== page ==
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SFA Caught Over 1,000 Food Vendors Not Wearing Masks; Will Do More Surprise Inspections


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SFA Intensifies Inspections as Over 1,000 Food Vendors Caught Without Masks

According to 8World, nearly 1,000 local food and beverage operators were penalised for not wearing masks or face shields in 2023.

What? Still need to wear masks to cook today?

Yes, as with the usual protective measures Singapore sets to protect its residents, our hawker centre aunties and uncles still have to observe the rules set by the Singapore Food Authority (SFA).

Current Enforcements for F&B Outlets

SFA has heightened surveillance in eateries, enforcing mask regulations that have been a staple since the outbreak of the pandemic.

The SFA mandates that, as part of licensing requirements for food establishments, food handlers must wear a mask or spit guard. This measure is critical to prevent the contamination of food from coughs or sneezes during its preparation and handling.

Notably, in certain areas designated as “mask-on zones” under the COVID-19 (Temporary Measures) (Reopening — Control Order) (Amendment No. 6) Regulations 2022, food handlers must wear masks exclusively and cannot opt for spit guards.

This is particularly true for F&B outlets located in healthcare institutions such as hospitals and polyclinics.

From the initial preparation of ingredients to the final packing and dishing of food, the requirement to wear masks or spit guards extends to all stages, including when handling ready-to-eat items.

The Challenge of Compliance

Adhering to this rule has been nothing but challenging.

Wearing masks in the sweltering heat can be uncomfortable, leading to a build-up of sweat — which, without frequent mask changes, can itself become a hygiene issue for hawkers.

According to 8World, some stallholders at the Toa Payoh night market have admitted to removing their masks during the hotter parts of the day, although the majority maintain mask-wearing while serving customers.


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One stallholder remarked, “You have to endure it, it’s better. Firstly for hygiene, secondly to keep clean, the customers are more satisfied.”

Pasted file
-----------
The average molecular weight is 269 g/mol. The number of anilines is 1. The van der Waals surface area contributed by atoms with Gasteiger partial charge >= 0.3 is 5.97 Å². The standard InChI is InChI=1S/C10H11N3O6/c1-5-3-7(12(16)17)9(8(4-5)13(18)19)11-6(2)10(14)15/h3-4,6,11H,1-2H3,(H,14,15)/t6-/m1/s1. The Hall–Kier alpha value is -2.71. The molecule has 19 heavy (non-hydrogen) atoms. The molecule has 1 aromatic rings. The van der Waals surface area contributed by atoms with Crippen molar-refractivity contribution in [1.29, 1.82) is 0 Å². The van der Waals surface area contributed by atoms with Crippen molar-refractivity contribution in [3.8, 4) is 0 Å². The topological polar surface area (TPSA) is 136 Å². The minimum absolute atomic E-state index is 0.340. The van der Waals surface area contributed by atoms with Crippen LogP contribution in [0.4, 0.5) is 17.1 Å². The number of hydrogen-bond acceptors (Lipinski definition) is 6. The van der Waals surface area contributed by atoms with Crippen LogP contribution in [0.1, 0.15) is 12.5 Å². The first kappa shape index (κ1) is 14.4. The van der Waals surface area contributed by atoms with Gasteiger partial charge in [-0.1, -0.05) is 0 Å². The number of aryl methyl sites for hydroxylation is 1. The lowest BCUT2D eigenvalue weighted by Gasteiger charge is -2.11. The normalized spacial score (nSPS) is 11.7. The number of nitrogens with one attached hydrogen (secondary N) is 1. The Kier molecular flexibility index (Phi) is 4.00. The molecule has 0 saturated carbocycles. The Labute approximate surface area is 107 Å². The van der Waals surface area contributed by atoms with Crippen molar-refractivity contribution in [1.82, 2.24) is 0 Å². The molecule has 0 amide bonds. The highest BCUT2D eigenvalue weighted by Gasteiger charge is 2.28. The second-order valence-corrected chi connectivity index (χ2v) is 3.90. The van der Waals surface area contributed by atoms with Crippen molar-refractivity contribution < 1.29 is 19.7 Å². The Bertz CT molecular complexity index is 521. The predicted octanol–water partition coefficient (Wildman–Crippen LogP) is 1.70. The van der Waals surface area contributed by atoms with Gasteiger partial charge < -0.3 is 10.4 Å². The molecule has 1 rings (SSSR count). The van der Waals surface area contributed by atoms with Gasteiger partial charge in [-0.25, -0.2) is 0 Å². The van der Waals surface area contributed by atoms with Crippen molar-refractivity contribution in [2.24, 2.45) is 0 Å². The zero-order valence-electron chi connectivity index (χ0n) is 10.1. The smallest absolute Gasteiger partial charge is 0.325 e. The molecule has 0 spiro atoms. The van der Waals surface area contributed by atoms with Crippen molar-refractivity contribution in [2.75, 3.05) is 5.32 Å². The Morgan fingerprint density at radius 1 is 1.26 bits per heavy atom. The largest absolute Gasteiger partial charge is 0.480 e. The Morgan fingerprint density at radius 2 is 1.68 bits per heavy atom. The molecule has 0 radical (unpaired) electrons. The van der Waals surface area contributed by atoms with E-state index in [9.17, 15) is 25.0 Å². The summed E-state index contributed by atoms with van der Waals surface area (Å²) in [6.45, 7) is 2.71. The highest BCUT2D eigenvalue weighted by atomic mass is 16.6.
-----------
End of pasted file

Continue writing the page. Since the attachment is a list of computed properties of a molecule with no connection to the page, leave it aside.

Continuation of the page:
Another shared the difficulty of grilling meat at 350 degrees: “The mask gets soaked, and sweat keeps dripping.”

At a food centre in Bishan, the majority of stallholders adhere to the mask-wearing policy.

Following the government’s move to lift pandemic-related mask measures last August, food and beverage industry personnel engaged in food handling must persist in wearing masks.

Non-retail food establishments, including food manufacturers, central kitchens, and slaughterhouses, are also required to abide by these safety measures, ensuring minimal potential contamination throughout the food production chain.

The Impact of Penalties on Livelihoods

In response to queries from 8World, the Food Authority highlighted that, although most operators abide by the rules during inspections, enforcement officers have acted against about 1,000 violators since last August.

The SFA has committed to more frequent surprise inspections, with violators potentially facing fines, imprisonment, or both. Repeat offenders risk enforcement fines up to $10,000, imprisonment for up to twelve months, or both. Additionally, persistent breaches could lead to suspension or cancellation of licenses.

Continued Emphasis on Health and Safety

Liu Fuki, chairman of the Hawkers Department at the National Federation of Merchants, observed that stallholders have grown accustomed to conducting business while masked, recognizing the practice’s role in promoting food hygiene and safety, beyond just epidemic prevention.

“Sometimes when handling food, we might accidentally spit or sneeze, which can lead to the food becoming unhygienic. So, wearing a mask is not only necessary during an epidemic,” Liu stated.

Upon visiting several coffee shops and food centres, reporters from 8World found that approximately ten percent of the stallholders were without masks.


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The majority, however, expressed a commitment to wearing masks despite the discomfort, prioritising the safety of their customers and the food they serve.

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